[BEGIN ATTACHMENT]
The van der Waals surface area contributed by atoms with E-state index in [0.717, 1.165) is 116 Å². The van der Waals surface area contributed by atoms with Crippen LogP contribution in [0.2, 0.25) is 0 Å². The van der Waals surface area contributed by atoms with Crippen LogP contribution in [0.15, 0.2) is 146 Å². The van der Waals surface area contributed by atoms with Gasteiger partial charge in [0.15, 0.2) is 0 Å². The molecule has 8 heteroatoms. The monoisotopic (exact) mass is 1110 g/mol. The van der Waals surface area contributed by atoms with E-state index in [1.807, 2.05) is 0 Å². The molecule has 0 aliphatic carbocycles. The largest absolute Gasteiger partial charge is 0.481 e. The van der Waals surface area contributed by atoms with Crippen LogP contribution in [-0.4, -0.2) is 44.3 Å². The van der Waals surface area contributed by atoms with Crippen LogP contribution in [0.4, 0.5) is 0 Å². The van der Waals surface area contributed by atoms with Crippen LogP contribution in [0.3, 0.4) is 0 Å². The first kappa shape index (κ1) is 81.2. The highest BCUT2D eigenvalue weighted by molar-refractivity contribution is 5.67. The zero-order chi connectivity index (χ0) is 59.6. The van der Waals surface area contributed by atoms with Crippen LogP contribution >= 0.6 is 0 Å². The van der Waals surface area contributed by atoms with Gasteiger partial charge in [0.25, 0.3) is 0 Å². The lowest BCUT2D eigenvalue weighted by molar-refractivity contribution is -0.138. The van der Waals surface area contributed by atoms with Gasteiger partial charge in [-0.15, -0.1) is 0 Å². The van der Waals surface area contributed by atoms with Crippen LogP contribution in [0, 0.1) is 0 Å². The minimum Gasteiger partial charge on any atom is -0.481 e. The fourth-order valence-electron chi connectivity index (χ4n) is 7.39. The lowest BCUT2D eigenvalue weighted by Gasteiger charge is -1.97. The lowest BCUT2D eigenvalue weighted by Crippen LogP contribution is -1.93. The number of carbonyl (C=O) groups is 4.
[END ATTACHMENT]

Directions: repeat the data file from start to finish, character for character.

The van der Waals surface area contributed by atoms with E-state index in [0.717, 1.165) is 116 Å². The van der Waals surface area contributed by atoms with Crippen LogP contribution in [0.2, 0.25) is 0 Å². The van der Waals surface area contributed by atoms with Crippen LogP contribution in [0.15, 0.2) is 146 Å². The van der Waals surface area contributed by atoms with Gasteiger partial charge in [0.15, 0.2) is 0 Å². The molecule has 8 heteroatoms. The monoisotopic (exact) mass is 1110 g/mol. The van der Waals surface area contributed by atoms with E-state index in [1.807, 2.05) is 0 Å². The molecule has 0 aliphatic carbocycles. The largest absolute Gasteiger partial charge is 0.481 e. The van der Waals surface area contributed by atoms with Crippen LogP contribution in [-0.4, -0.2) is 44.3 Å². The van der Waals surface area contributed by atoms with Crippen LogP contribution in [0.4, 0.5) is 0 Å². The van der Waals surface area contributed by atoms with Crippen LogP contribution in [0.3, 0.4) is 0 Å². The first kappa shape index (κ1) is 81.2. The highest BCUT2D eigenvalue weighted by molar-refractivity contribution is 5.67. The zero-order chi connectivity index (χ0) is 59.6. The van der Waals surface area contributed by atoms with Crippen LogP contribution >= 0.6 is 0 Å². The van der Waals surface area contributed by atoms with Gasteiger partial charge in [0.25, 0.3) is 0 Å². The lowest BCUT2D eigenvalue weighted by molar-refractivity contribution is -0.138. The van der Waals surface area contributed by atoms with Gasteiger partial charge in [-0.15, -0.1) is 0 Å². The van der Waals surface area contributed by atoms with Crippen LogP contribution in [0, 0.1) is 0 Å². The minimum Gasteiger partial charge on any atom is -0.481 e. The fourth-order valence-electron chi connectivity index (χ4n) is 7.39. The lowest BCUT2D eigenvalue weighted by Gasteiger charge is -1.97. The lowest BCUT2D eigenvalue weighted by Crippen LogP contribution is -1.93. The number of carbonyl (C=O) groups is 4.